Beth Shapiro selected as National Geographic Emerging Explorer

University Park, Pa. — Molecular biologist Beth Shapiro, the Shaffer career development assistant professor of biology at Penn State, has been selected as an Emerging Explorer by the National Geographic Society.  She is among 14 visionary, young trailblazers from around the world named to the 2010 class of National Geographic Emerging Explorers. The new Emerging Explorers will be featured in this June's issue of National Geographic magazine.  A Web feature at http://www.nationalgeographic.com/emerging includes comprehensive profiles of the explorers.

National Geographic's Emerging Explorers Program recognizes and supports uniquely gifted and inspiring adventurers, scientists, photographers and storytellers making a significant contribution to world knowledge through exploration while still early in their careers. The Emerging Explorers each receive a monetary award to assist with research and to aid further exploration.

Shapiro studies ancient DNA to give new insight into the fundamental processes of evolution. This new field uses genetic information gleaned from ancient animals and plants to discover how evolution happens over time and territory. By analyzing DNA samples from species at many moments in time, Shapiro can trace changes in populations and overlay those changes with concurrent environmental events.

"We can pinpoint when a species' genetic diversity changed and see if that change may have been influenced by a specific event such as a new predator or a shift in climate," she said.

Shapiro's research focuses on how evolution occurs through time, and how evolutionary processes and the models that are required to investigate them differ depending on the time scale in question. To investigate these questions, Shapiro collects and analyzes genetic data from populations that are evolving measurably; in other words, populations from which genetic data can be sampled over a sufficiently long time period to observe changes in genetic diversity as they occur.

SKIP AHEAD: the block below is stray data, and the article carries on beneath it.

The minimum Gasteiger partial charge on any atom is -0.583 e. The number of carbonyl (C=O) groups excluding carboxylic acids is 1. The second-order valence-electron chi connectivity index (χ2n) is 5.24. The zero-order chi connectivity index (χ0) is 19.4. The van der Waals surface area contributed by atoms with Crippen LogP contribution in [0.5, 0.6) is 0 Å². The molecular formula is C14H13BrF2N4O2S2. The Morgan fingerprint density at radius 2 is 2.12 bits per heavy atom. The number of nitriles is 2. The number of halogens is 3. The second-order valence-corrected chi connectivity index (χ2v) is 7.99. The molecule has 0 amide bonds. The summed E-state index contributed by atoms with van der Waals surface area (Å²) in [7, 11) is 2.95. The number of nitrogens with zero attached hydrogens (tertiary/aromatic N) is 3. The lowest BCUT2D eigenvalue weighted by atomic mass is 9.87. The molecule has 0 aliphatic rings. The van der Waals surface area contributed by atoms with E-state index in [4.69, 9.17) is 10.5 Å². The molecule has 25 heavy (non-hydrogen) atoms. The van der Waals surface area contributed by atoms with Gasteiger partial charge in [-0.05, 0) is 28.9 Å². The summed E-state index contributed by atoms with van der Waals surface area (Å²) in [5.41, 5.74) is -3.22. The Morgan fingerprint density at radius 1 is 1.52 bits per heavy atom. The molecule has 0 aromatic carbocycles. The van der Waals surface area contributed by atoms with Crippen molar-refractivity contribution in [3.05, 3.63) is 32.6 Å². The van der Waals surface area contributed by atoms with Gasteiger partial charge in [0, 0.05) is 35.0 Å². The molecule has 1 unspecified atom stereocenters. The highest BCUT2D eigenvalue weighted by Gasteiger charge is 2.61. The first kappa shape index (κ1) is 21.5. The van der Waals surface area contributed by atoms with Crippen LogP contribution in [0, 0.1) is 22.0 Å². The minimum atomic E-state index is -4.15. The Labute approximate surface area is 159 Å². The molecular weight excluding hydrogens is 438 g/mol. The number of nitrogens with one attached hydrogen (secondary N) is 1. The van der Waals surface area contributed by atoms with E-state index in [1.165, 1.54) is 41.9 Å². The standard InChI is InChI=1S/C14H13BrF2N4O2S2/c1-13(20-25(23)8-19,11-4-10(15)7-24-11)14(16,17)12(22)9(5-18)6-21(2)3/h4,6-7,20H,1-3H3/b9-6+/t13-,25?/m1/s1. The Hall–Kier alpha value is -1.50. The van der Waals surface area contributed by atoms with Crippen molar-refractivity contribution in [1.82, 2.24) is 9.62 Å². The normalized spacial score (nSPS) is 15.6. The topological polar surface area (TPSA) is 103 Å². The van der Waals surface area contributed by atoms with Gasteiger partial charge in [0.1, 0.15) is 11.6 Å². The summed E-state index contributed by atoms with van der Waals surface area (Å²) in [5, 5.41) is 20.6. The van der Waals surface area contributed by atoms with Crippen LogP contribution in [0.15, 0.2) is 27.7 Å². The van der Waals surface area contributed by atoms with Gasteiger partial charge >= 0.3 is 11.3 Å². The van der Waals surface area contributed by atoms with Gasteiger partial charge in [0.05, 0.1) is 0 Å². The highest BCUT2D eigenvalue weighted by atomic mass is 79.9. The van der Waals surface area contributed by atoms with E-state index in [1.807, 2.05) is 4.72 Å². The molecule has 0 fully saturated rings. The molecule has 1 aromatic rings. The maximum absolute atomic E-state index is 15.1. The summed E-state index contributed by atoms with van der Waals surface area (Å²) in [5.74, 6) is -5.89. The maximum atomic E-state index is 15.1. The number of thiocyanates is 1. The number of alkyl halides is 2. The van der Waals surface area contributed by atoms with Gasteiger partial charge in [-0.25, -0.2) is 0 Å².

The two major sources of these data are RNA viruses and ancient DNA extracted from plants and animals over the last several hundred thousand years. In contrast to ancient DNA, the RNA viruses can generate large amounts of genetic diversity within only a few decades because they have a rapid mutation rate. Shapiro uses these measurably evolving data to generate better models of molecular evolution.

Shapiro also seeks to use these models to test hypotheses about how and why diversity is lost or maintained within populations. For example, Shapiro's research with ancient DNA seeks to understand why some species survived the mass-extinction event that occurred around 10,000 years ago while other species did not. One focus of her work with RNA viruses is to better understand genetic diversity and how that diversity differs within a single host.

Shapiro's prior honors include a MacArthur Fellowship and a Searle Scholar Award, both of which she received in 2009. Prior to joining Penn State in November 2007, Shapiro was director of the Ancient Biomolecules Centre at Oxford University. Also during 2007, she was named a Smithsonian Magazine Young Leader and was a visiting fellow at the Isaac Newton Institute for Mathematical Sciences. She was honored with a University Research Fellowship at Oxford University from The Royal Society in 2006, a research fellowship from The Wellcome Trust in 2004, and senior and junior research fellowships from Balliol College in 2006 and 2002, respectively. In 1999, she was among 32 Americans to be selected for a Rhodes Scholarship. She has coauthored more than 40 scientific papers in published peer-reviewed journals and has presented several invited talks. Shapiro received both her master's and bachelor's degrees in ecology from the University of Georgia in 1999. She earned a Ph.D. degree at Oxford University in 2003.

National Geographic Emerging Explorers may be selected from virtually any field. In addition to Shapiro, who is a molecular biologist, the 2010 Emerging Explorers include environmental scientist Saleem H. Ali; mobile technology innovator Ken Banks; wildlife biologist Aparajita Datta; agroecologist Jerry Glover; bioarchaeologist Christine Lee; research scientist and engineer Albert Yu-Min Lin; paleontologist Bolortsetseg Minjin; educator and activist Kakenya Ntaiya; electrical engineer Aydogan Ozcan; musician and activist Feliciano dos Santos; wildlife researcher and conservationist Emma Stokes; herpetologist-toxinologist Zoltan Takacs; and marine biologist and conservationist Jose Urteaga.

"National Geographic's mission is to inspire people to care about the planet, and our Emerging Explorers are outstanding young leaders whose endeavors further this mission. We are pleased to support them as they set out on promising careers. They represent tomorrow's Edmund Hillarys, Jacques Cousteaus and Dian Fosseys," said Terry Garcia, National Geographic's executive vice president for Mission Programs. PNY Technologies is a presenting sponsor of the Emerging Explorers Program and a National Geographic Mission Partner for Exploration & Adventure. The program is made possible, in part, by the Catherine B. Reynolds Foundation, which has supported the program since its inception in 2004.

For more information contact Shapiro at 814-321-8389 (cell), 814-863-9178 (office), or bus11@psu.edu; or Barbara Kennedy at 814-863-4682 or science@psu.edu.

MORE INFORMATION
For fuller bios of the 2010 Emerging Explorers, visit http://www.nationalgeographic.com/emerging or contact Caroline Braun at National Geographic at cbraun@ngs.org or 202-862-8281.

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Last Updated November 18, 2010